Bee kills reported to the Pollinator Stewardship Council last year came from thirteen states and totaled 14,976 colonies. During the spring of 2014 bee kills reported to us totalled 89,000 colonies in five states. These bee kills were obvious with piles of dead bees at the entrance, dead brood inside the hive, dead adult bees inside the hive, and often dead queens as well. Not all of the bees, wax, and pollen from bee kills was collected for lab analysis due simply to the cost. If a beekeeper’s bees are harmed by the actions of others, the beekeeper must pay $300-plus upfront to have the bees tested for pesticide levels. This is cost prohibitive for many, as that $300 is needed to replace that now weakened or dead bee colony.
The science behind the lab tests is important to help beekeepers, and growers, understand the environment of the honey bee. The real-world of tank-mixed pesticides, of “other ingredients” in pesticides with unknown, un-tested toxicity levels, of pesticide coated seeds wherein the pesticide is often exuded through the pollen and nectar of the plant, are at the root of the health decline of honey bees.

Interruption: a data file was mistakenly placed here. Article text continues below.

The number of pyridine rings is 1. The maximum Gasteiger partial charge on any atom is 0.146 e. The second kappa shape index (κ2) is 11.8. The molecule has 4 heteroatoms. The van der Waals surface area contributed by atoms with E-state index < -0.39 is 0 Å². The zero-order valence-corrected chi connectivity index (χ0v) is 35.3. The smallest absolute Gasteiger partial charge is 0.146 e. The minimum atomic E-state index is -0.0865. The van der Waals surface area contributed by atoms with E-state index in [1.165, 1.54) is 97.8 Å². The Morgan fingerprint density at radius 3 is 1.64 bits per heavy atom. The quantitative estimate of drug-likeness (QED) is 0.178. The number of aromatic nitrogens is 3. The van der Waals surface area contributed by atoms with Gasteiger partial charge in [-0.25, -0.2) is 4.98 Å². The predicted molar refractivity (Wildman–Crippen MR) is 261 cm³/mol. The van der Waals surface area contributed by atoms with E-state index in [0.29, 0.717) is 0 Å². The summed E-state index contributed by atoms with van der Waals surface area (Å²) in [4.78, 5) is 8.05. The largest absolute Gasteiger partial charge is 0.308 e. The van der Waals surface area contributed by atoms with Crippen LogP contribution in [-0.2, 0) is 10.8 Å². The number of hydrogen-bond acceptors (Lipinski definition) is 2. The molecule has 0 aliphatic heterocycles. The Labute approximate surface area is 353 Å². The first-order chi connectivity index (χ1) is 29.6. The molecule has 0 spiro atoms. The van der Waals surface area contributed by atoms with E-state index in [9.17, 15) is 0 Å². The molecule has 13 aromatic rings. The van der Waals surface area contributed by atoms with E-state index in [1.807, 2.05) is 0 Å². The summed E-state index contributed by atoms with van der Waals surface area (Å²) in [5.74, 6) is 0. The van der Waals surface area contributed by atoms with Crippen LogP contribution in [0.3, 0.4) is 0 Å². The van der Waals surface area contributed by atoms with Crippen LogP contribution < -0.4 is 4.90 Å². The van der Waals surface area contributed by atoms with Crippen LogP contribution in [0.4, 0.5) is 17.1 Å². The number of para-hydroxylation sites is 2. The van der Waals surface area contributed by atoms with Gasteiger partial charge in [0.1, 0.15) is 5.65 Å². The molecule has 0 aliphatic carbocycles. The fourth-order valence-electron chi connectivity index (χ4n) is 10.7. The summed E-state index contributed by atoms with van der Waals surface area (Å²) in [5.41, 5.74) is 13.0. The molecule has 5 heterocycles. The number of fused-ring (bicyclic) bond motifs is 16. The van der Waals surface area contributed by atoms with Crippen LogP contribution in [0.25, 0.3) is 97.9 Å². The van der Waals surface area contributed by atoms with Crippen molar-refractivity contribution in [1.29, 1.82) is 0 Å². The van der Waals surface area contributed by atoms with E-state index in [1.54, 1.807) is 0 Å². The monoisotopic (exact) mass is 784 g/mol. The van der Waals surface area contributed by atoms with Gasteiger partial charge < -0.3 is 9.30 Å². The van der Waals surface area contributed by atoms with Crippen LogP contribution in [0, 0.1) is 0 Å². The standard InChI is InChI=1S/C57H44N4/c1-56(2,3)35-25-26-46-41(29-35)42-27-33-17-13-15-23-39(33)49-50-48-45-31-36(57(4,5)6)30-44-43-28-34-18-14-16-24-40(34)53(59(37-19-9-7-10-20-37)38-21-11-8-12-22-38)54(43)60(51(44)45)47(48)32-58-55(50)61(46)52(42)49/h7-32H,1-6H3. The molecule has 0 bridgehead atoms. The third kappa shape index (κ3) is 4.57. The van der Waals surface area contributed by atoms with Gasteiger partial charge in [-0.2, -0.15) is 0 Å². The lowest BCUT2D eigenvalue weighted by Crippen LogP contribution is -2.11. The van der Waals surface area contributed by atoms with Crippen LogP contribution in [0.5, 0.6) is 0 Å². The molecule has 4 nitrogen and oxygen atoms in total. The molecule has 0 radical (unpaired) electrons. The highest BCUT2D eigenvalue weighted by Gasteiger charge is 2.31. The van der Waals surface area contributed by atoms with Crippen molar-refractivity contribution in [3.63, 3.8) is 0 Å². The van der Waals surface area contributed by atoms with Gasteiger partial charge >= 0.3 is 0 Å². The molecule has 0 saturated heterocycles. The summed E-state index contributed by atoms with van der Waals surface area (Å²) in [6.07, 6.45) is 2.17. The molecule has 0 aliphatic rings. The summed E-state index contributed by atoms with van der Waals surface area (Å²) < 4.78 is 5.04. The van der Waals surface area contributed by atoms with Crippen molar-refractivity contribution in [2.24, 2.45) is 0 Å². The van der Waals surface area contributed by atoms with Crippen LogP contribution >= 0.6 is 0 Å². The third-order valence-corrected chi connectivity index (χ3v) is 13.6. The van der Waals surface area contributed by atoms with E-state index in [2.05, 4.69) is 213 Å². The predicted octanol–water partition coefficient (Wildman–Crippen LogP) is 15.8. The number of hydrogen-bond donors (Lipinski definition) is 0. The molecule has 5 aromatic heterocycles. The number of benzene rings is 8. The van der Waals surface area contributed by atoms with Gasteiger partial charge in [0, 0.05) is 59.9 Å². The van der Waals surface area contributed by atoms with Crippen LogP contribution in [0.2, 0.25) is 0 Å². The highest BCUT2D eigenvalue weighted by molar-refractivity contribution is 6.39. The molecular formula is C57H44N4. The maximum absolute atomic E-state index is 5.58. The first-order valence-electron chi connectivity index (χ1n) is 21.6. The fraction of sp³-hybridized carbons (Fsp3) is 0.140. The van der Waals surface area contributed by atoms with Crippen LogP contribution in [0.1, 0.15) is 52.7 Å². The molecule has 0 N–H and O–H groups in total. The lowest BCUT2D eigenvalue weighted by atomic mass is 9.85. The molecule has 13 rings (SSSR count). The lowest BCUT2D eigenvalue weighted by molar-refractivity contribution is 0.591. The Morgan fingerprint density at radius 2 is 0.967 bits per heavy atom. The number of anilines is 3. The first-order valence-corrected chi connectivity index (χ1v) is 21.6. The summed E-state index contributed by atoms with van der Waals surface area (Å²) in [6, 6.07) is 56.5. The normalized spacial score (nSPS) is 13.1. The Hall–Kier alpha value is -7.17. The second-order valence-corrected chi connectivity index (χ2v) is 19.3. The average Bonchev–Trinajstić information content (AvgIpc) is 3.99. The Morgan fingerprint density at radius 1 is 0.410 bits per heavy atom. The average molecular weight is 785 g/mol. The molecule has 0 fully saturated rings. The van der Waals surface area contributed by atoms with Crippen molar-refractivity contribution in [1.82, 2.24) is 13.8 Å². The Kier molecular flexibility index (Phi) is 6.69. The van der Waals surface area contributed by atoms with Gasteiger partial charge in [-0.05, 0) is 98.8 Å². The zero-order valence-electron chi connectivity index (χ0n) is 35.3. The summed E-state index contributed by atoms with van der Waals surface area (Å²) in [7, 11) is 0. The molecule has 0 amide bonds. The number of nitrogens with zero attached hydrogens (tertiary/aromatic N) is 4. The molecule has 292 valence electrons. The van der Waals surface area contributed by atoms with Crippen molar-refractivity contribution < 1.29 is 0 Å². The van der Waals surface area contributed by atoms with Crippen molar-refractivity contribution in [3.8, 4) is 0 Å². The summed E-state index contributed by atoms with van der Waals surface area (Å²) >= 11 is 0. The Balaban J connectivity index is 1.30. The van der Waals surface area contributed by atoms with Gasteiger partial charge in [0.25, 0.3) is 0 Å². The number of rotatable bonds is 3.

Help us provide the science of the real world of honey bees. We want to provide 200 bee kill evidence kits and the lab analysis for pesticide-related bee kills. Support our work to provide the scientific analysis of the real-world pesticide exposure of honey bees in rural, suburban, and urban areas. Help us protect pollinators. The bees you help today, will be able to pollinate your food tomorrow.
Take action: Send a letter to EPA Administrator, Gina McCarthy requesting protection for honey bees and native pollinators, and cease the application of bee toxic pesticides on bee attractive plants in bloomwith NO exceptions.
Email your friends about our work, about honey bees. . . post this to your Facebook page.